My experiences in West Africa with herders shed a different light and interpretation on this metaphor. As you may now, my wife Julia and I met in the Peace Corps in the 1980s in Mali. I served in a small, rural farming community of 200 people in southern Mali. This farming village of Bambara people also had, at its outskirts, 3-4 hamlets of herders composed of another ethnic group called the Fulani. My social life outside of work largely consisted of hanging out in the evenings with young male village friends drinking tea and chatting. There was a Fulani herder man name Sadio who used to come and join us some evenings. Despite the fact that some of the farmers teased Sadio for always smelling like milk and cows, I gradually developed a friendship with him.

As I began to learn the Fulani language, I spent more time with Sadio and his family. I learned to milk cows by hand and even spent a couple of nights in the bush with the herders and the cows. Herding was not an easy life. During the rainy season, the young men would take the cows far away from the village so the animals wouldn’t get into people’s farm fields. The herders didn’t eat very well, consuming mostly milk and some grains. The mosquitos were rapacious in the evening and the social isolation was challenging for these young men in a society where human relations meant everything. These herders tended to the cows like their children, carefully removing ticks from them in the evenings so they would not catch diseases. Above all, however, I learned that the herders’ main job was not to protect the cows from predators because there are almost no big predators left in this part of West Africa. No, their main job was to keep the cows out of farm fields. This task could become very challenging in the fall when the rains stopped, grass cover declined, and the crops were still in the field before the harvest. Hungry cows that see green in a distant field can be extremely determined to get there and eat as much greenery as possible. Allowing cows to wander astray could lead to serious altercations with the farmers in the area - and a potential for conflict that could sometimes escalate to violence.

In sum, the West African view of a herder or shepherd is quite different than the American one. Here the cultural reading of the metaphor is not that of the great protector. Rather, it’s a humble, hardworking person who tends to the health of his or her animals and adroitly steers them away from trouble, even if the instincts of the herd are to satisfy their hunger by feasting on a farm field – an event which would undoubtedly lead to conflict.

I want to conclude by suggesting that we can potentially use these different understandings of shepherds and sheep to sift through today’s readings. After reading and re-readings today’s passage from Mark, I was struck by how Jesus led by example. He mostly taught/led/shepherded by the way he lived his life rather than didactically telling people what to do. In Mark, we see how his active compassion for the masses and the marginalized was a lesson to others. Jesus’ ideas about how to live differently were revolutionary for his time. His thoughts on living in community, loving thy neighbor as thyself, & welcoming the outcast constituted a new “way.” Jesus, to the chagrin of some of his followers, was no gun toting, ruggedly individualistic cowboy with righteousness on his side, riding in to save the day. Rather he, like the lowly West African herder, was trying to lovingly shepherd people along this path to longer term peace and happiness.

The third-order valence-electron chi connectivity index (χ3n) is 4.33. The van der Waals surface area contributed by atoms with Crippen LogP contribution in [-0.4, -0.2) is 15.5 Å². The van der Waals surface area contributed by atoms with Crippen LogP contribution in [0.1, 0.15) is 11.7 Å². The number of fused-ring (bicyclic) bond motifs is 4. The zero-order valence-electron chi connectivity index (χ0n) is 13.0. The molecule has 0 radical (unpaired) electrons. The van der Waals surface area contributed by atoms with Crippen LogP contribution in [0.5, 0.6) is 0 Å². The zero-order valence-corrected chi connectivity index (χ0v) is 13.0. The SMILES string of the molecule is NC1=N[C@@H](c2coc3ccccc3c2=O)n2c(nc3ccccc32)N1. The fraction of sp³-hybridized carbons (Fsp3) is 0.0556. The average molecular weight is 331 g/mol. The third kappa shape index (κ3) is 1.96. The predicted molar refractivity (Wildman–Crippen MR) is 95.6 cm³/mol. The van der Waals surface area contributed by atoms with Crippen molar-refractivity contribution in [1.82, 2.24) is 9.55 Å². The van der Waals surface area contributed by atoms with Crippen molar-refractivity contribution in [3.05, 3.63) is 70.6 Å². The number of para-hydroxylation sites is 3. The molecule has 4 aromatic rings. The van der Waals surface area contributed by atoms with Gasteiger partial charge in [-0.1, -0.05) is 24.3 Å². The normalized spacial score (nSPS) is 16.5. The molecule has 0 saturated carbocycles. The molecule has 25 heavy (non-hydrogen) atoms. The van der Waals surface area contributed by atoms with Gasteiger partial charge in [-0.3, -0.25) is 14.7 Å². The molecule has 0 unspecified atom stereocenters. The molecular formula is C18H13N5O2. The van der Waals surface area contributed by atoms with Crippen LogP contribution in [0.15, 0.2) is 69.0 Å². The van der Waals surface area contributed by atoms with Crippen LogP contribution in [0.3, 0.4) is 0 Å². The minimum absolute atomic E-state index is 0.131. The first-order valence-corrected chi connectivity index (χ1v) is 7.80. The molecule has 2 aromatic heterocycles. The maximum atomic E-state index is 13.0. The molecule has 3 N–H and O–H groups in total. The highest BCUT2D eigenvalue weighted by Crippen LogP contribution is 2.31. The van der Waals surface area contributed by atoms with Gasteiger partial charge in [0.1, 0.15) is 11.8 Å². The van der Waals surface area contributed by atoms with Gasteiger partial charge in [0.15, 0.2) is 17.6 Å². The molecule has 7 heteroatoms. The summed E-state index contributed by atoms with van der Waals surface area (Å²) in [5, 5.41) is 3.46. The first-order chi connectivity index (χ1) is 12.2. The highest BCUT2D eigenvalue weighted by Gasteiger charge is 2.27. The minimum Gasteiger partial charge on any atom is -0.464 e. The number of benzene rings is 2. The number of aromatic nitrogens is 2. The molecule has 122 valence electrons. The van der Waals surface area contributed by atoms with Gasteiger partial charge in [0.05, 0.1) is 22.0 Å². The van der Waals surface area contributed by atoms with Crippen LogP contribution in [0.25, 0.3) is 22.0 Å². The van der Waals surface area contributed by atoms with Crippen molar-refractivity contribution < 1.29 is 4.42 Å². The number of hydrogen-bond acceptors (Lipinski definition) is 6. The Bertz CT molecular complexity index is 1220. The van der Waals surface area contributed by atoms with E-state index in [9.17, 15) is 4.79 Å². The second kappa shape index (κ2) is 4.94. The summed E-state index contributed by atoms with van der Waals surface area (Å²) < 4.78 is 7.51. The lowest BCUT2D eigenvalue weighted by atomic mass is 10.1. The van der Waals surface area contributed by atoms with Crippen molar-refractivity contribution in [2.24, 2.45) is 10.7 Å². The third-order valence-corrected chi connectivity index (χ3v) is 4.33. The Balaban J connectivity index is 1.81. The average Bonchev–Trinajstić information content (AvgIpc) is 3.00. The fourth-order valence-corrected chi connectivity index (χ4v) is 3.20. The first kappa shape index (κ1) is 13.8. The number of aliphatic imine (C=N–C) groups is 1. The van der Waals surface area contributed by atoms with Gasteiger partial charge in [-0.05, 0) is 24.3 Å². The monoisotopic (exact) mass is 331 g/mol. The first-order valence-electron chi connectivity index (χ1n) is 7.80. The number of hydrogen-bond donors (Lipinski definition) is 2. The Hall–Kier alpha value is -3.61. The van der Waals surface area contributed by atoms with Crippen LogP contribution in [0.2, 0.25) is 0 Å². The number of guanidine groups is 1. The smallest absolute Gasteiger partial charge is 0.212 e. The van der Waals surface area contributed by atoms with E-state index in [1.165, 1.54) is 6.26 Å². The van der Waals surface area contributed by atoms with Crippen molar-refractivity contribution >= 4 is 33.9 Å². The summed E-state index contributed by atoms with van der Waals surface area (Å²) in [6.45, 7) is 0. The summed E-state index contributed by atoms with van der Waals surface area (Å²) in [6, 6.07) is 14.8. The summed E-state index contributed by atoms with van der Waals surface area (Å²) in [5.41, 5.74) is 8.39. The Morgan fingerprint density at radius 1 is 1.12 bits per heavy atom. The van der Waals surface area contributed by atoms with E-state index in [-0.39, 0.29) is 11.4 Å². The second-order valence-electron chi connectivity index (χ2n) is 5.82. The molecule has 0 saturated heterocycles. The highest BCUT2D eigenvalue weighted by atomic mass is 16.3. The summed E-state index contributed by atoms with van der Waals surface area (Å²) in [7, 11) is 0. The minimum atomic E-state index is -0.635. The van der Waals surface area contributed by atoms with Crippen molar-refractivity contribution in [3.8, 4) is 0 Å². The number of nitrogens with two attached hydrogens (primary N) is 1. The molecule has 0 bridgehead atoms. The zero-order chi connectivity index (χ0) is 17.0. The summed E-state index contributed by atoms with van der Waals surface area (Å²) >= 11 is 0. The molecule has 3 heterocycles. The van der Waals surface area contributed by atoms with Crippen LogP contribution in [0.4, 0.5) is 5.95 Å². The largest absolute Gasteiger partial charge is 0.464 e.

Lastly, what to make of the penultimate sentence where Mark writes that the people who came to see Jesus “were like sheep without a shepherd”? Yes, we can read this as simple-minded people who were lost. But we can also read this as people who were mature enough to recognize that they needed a little help getting back on track or staying on track. Furthermore, these people didn’t just flock to anyone. They had choices. There were plenty of other prophets around at the time exuding strength, who were quick to lay the blame at the feet of others, or who promised material wealth. No, they came to see Jesus and I am guessing they did so because they recognized in him a different kind of wisdom. Indeed, these lessons about thoughtful sheep and the good shepherd are helpful guidance for the long but important task of making heaven on earth.

The author may be contacted at or may be found on twitter at

Monday, March 5, 2018

Lessons in Power, Humility & Collective Learning

By Bill Moseley

Note: The following reflection was delivered before the start of mass at St. Frances Cabrini Catholic Church on the weekend of January 20-21, 2018.

People of God, my name is Bill Moseley and it’s my privilege to reflect with you on today’s readings.